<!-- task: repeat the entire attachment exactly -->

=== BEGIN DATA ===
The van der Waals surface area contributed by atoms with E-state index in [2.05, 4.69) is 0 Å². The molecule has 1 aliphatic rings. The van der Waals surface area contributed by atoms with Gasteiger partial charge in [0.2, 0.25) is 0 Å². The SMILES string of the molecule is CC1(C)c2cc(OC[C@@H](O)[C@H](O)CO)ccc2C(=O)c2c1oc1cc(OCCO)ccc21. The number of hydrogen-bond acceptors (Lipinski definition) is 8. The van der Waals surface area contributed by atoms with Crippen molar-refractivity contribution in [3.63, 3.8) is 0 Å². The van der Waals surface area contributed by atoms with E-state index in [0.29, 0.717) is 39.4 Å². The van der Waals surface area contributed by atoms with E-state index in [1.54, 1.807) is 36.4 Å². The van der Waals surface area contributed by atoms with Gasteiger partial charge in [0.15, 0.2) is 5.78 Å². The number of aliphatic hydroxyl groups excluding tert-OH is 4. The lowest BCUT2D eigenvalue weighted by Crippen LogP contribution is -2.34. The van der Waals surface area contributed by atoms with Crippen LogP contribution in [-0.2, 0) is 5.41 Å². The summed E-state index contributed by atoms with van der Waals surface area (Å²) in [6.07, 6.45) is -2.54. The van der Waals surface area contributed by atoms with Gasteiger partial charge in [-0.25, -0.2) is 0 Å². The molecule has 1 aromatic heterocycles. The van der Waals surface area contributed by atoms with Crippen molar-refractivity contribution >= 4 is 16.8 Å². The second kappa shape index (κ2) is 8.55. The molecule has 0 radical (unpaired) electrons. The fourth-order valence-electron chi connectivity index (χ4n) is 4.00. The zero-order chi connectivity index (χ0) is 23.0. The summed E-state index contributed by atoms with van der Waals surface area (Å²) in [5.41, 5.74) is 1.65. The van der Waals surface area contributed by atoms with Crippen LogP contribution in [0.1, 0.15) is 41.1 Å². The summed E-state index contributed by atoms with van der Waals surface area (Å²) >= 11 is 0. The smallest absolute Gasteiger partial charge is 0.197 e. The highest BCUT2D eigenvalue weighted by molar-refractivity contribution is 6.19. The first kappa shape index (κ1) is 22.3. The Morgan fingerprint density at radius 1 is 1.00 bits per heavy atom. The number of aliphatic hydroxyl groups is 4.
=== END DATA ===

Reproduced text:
The van der Waals surface area contributed by atoms with E-state index in [2.05, 4.69) is 0 Å². The molecule has 1 aliphatic rings. The van der Waals surface area contributed by atoms with Gasteiger partial charge in [0.2, 0.25) is 0 Å². The SMILES string of the molecule is CC1(C)c2cc(OC[C@@H](O)[C@H](O)CO)ccc2C(=O)c2c1oc1cc(OCCO)ccc21. The number of hydrogen-bond acceptors (Lipinski definition) is 8. The van der Waals surface area contributed by atoms with Crippen molar-refractivity contribution in [3.63, 3.8) is 0 Å². The van der Waals surface area contributed by atoms with E-state index in [0.29, 0.717) is 39.4 Å². The van der Waals surface area contributed by atoms with E-state index in [1.54, 1.807) is 36.4 Å². The van der Waals surface area contributed by atoms with Gasteiger partial charge in [0.15, 0.2) is 5.78 Å². The number of aliphatic hydroxyl groups excluding tert-OH is 4. The lowest BCUT2D eigenvalue weighted by Crippen LogP contribution is -2.34. The van der Waals surface area contributed by atoms with Crippen LogP contribution in [-0.2, 0) is 5.41 Å². The summed E-state index contributed by atoms with van der Waals surface area (Å²) in [6.07, 6.45) is -2.54. The van der Waals surface area contributed by atoms with Gasteiger partial charge in [-0.25, -0.2) is 0 Å². The molecule has 1 aromatic heterocycles. The van der Waals surface area contributed by atoms with Crippen molar-refractivity contribution >= 4 is 16.8 Å². The second kappa shape index (κ2) is 8.55. The molecule has 0 radical (unpaired) electrons. The fourth-order valence-electron chi connectivity index (χ4n) is 4.00. The zero-order chi connectivity index (χ0) is 23.0. The summed E-state index contributed by atoms with van der Waals surface area (Å²) in [5.41, 5.74) is 1.65. The van der Waals surface area contributed by atoms with Crippen LogP contribution in [0.1, 0.15) is 41.1 Å². The summed E-state index contributed by atoms with van der Waals surface area (Å²) >= 11 is 0. The smallest absolute Gasteiger partial charge is 0.197 e. The highest BCUT2D eigenvalue weighted by molar-refractivity contribution is 6.19. The first kappa shape index (κ1) is 22.3. The Morgan fingerprint density at radius 1 is 1.00 bits per heavy atom. The number of aliphatic hydroxyl groups is 4.